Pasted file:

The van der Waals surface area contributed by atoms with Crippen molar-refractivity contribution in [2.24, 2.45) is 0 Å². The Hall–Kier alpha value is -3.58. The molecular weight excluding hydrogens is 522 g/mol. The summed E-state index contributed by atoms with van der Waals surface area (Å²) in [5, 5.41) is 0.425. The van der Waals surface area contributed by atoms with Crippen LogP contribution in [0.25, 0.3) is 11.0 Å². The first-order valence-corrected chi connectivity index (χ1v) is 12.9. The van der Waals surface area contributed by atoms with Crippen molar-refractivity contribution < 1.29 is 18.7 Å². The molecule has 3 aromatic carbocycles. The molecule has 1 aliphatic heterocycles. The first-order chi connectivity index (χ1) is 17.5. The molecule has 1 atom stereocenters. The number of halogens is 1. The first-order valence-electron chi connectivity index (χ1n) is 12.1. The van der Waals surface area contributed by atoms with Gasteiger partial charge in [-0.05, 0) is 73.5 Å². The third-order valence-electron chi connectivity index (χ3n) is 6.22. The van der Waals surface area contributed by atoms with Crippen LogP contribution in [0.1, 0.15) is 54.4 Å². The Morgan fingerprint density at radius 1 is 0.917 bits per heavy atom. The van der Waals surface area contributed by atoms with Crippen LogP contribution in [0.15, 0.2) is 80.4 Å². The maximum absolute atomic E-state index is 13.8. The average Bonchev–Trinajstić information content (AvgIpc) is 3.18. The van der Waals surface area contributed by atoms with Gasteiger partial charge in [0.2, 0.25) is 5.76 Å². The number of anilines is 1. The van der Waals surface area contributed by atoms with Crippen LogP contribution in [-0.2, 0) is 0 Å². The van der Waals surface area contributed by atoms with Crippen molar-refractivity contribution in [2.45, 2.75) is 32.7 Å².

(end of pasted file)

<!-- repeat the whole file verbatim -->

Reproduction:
The van der Waals surface area contributed by atoms with Crippen molar-refractivity contribution in [2.24, 2.45) is 0 Å². The Hall–Kier alpha value is -3.58. The molecular weight excluding hydrogens is 522 g/mol. The summed E-state index contributed by atoms with van der Waals surface area (Å²) in [5, 5.41) is 0.425. The van der Waals surface area contributed by atoms with Crippen LogP contribution in [0.25, 0.3) is 11.0 Å². The first-order valence-corrected chi connectivity index (χ1v) is 12.9. The van der Waals surface area contributed by atoms with Crippen molar-refractivity contribution < 1.29 is 18.7 Å². The molecule has 3 aromatic carbocycles. The molecule has 1 aliphatic heterocycles. The first-order chi connectivity index (χ1) is 17.5. The molecule has 1 atom stereocenters. The number of halogens is 1. The first-order valence-electron chi connectivity index (χ1n) is 12.1. The van der Waals surface area contributed by atoms with Gasteiger partial charge in [-0.05, 0) is 73.5 Å². The third-order valence-electron chi connectivity index (χ3n) is 6.22. The van der Waals surface area contributed by atoms with Crippen LogP contribution in [0.1, 0.15) is 54.4 Å². The Morgan fingerprint density at radius 1 is 0.917 bits per heavy atom. The van der Waals surface area contributed by atoms with Crippen LogP contribution in [0.15, 0.2) is 80.4 Å². The maximum absolute atomic E-state index is 13.8. The average Bonchev–Trinajstić information content (AvgIpc) is 3.18. The van der Waals surface area contributed by atoms with Gasteiger partial charge in [0.2, 0.25) is 5.76 Å². The number of anilines is 1. The van der Waals surface area contributed by atoms with Crippen LogP contribution in [-0.2, 0) is 0 Å². The van der Waals surface area contributed by atoms with Crippen molar-refractivity contribution in [2.45, 2.75) is 32.7 Å².